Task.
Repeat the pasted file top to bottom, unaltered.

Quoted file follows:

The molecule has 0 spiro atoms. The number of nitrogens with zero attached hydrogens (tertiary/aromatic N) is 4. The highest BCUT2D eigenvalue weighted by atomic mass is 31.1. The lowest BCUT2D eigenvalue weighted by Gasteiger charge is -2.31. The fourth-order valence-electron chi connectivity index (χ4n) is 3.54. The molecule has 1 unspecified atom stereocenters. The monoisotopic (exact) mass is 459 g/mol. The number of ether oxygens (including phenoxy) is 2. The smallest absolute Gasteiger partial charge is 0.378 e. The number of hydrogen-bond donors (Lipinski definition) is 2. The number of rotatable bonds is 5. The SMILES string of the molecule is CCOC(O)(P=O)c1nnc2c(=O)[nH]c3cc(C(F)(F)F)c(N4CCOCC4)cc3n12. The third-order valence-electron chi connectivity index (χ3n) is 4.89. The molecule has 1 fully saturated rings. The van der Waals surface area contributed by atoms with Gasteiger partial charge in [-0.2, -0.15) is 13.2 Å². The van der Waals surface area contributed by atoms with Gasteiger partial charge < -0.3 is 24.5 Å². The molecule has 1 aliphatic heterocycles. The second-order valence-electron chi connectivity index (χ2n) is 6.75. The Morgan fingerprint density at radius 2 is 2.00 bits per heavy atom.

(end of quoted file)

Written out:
The molecule has 0 spiro atoms. The number of nitrogens with zero attached hydrogens (tertiary/aromatic N) is 4. The highest BCUT2D eigenvalue weighted by atomic mass is 31.1. The lowest BCUT2D eigenvalue weighted by Gasteiger charge is -2.31. The fourth-order valence-electron chi connectivity index (χ4n) is 3.54. The molecule has 1 unspecified atom stereocenters. The monoisotopic (exact) mass is 459 g/mol. The number of ether oxygens (including phenoxy) is 2. The smallest absolute Gasteiger partial charge is 0.378 e. The number of hydrogen-bond donors (Lipinski definition) is 2. The number of rotatable bonds is 5. The SMILES string of the molecule is CCOC(O)(P=O)c1nnc2c(=O)[nH]c3cc(C(F)(F)F)c(N4CCOCC4)cc3n12. The third-order valence-electron chi connectivity index (χ3n) is 4.89. The molecule has 1 fully saturated rings. The van der Waals surface area contributed by atoms with Gasteiger partial charge in [-0.2, -0.15) is 13.2 Å². The van der Waals surface area contributed by atoms with Gasteiger partial charge < -0.3 is 24.5 Å². The molecule has 1 aliphatic heterocycles. The second-order valence-electron chi connectivity index (χ2n) is 6.75. The Morgan fingerprint density at radius 2 is 2.00 bits per heavy atom.